Finally, visitors are brought outside to watch a 200-piece drone show flown by Nova Sky Stories. In the night sky, these drones create sculptural shapes, choreographed to an original 10-minute piece of music. I feel this music is the most dynamic and interesting of my career. It goes from spoken word to cinematic soundscapes, and in and out of several new songs.

Drones in formation during the nightly performance.
Traditional art mediums like oil painting and sculpture are often viewed today with preconceived notions and judgments. But with new technology, people do not have these narratives, and can interact with the work from a place of openness.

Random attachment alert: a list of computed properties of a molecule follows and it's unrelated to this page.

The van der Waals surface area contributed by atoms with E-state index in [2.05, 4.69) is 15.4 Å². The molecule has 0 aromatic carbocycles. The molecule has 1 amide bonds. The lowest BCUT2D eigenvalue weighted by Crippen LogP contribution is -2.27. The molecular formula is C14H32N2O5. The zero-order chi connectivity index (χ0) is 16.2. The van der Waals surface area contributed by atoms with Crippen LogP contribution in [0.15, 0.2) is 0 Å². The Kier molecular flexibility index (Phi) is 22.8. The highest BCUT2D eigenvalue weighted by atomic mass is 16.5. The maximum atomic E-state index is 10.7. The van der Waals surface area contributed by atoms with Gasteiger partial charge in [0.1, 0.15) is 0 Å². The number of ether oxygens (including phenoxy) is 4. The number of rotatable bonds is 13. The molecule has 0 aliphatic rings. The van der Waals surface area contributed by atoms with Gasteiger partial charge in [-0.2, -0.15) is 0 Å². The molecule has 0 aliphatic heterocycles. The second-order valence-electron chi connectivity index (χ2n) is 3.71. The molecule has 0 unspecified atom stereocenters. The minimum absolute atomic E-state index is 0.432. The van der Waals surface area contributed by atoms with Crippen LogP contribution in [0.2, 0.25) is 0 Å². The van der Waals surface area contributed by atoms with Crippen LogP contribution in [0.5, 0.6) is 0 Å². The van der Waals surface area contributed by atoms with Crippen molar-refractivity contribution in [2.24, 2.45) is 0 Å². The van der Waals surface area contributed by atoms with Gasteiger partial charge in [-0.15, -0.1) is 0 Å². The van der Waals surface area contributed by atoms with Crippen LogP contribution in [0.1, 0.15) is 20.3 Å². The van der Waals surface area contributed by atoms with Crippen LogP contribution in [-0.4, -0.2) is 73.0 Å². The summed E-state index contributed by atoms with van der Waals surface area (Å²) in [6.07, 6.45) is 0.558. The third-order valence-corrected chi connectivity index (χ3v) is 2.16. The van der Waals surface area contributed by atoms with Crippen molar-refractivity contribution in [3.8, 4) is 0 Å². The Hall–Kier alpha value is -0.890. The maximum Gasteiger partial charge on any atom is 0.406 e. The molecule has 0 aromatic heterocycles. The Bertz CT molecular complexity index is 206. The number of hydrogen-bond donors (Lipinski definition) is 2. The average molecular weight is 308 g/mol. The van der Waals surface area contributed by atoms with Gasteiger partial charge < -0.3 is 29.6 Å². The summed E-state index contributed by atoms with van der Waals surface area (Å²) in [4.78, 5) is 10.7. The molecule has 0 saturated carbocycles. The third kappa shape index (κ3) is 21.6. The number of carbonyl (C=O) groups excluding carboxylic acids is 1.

Why drones? I used them because I know they have the power to create a sense of awe. There is a lot of science behind the power of awe. For me, creating this show and seeing 300 people all with their faces turned to the sky in wonder, their mouths agape, was a magical moment.

It is my hope that people leave feeling more connected to themselves and those around them. What it has done for me personally is to finally allow these three areas of my life to come together in one space: to bring my music forward in a new way, to let my visual art be seen by the world for the first time, and to share the tools I’ve created and used to heal. We do not heal through therapy alone. We do not heal through art alone. We do not heal through connection to self or community alone. It happens all together.